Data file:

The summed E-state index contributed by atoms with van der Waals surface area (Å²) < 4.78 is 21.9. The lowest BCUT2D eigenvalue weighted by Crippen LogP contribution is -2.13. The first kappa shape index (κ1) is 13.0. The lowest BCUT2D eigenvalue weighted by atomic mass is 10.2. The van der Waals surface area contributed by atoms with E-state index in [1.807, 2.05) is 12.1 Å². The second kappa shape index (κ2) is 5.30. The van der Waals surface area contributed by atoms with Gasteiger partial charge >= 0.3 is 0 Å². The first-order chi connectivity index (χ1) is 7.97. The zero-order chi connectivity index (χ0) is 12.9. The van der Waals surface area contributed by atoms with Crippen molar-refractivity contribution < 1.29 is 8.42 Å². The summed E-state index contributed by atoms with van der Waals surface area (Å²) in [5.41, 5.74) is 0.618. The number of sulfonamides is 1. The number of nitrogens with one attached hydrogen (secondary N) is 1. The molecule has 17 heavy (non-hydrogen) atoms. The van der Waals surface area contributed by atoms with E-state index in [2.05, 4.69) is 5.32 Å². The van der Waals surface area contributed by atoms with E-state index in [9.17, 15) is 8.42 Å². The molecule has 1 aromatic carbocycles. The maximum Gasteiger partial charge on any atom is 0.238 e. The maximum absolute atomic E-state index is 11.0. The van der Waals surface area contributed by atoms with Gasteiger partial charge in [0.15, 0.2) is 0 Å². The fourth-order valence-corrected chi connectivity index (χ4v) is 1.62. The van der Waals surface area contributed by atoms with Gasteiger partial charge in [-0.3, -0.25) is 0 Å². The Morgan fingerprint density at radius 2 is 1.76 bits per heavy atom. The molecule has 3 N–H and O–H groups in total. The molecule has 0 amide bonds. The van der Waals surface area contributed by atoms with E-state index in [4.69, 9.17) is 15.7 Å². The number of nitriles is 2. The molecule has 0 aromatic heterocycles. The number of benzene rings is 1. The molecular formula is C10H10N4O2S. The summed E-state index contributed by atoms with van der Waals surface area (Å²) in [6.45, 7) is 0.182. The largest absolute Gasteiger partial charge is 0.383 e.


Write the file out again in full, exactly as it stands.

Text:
The summed E-state index contributed by atoms with van der Waals surface area (Å²) < 4.78 is 21.9. The lowest BCUT2D eigenvalue weighted by Crippen LogP contribution is -2.13. The first kappa shape index (κ1) is 13.0. The lowest BCUT2D eigenvalue weighted by atomic mass is 10.2. The van der Waals surface area contributed by atoms with E-state index in [1.807, 2.05) is 12.1 Å². The second kappa shape index (κ2) is 5.30. The van der Waals surface area contributed by atoms with Gasteiger partial charge >= 0.3 is 0 Å². The first-order chi connectivity index (χ1) is 7.97. The zero-order chi connectivity index (χ0) is 12.9. The van der Waals surface area contributed by atoms with Crippen molar-refractivity contribution < 1.29 is 8.42 Å². The summed E-state index contributed by atoms with van der Waals surface area (Å²) in [5.41, 5.74) is 0.618. The number of sulfonamides is 1. The number of nitrogens with one attached hydrogen (secondary N) is 1. The molecule has 17 heavy (non-hydrogen) atoms. The van der Waals surface area contributed by atoms with E-state index in [2.05, 4.69) is 5.32 Å². The van der Waals surface area contributed by atoms with E-state index in [9.17, 15) is 8.42 Å². The molecule has 1 aromatic carbocycles. The maximum Gasteiger partial charge on any atom is 0.238 e. The maximum absolute atomic E-state index is 11.0. The van der Waals surface area contributed by atoms with Gasteiger partial charge in [0.15, 0.2) is 0 Å². The fourth-order valence-corrected chi connectivity index (χ4v) is 1.62. The van der Waals surface area contributed by atoms with Gasteiger partial charge in [-0.3, -0.25) is 0 Å². The Morgan fingerprint density at radius 2 is 1.76 bits per heavy atom. The molecule has 3 N–H and O–H groups in total. The molecule has 0 amide bonds. The van der Waals surface area contributed by atoms with E-state index in [4.69, 9.17) is 15.7 Å². The number of nitriles is 2. The molecule has 0 aromatic heterocycles. The number of benzene rings is 1. The molecular formula is C10H10N4O2S. The summed E-state index contributed by atoms with van der Waals surface area (Å²) in [6.45, 7) is 0.182. The largest absolute Gasteiger partial charge is 0.383 e.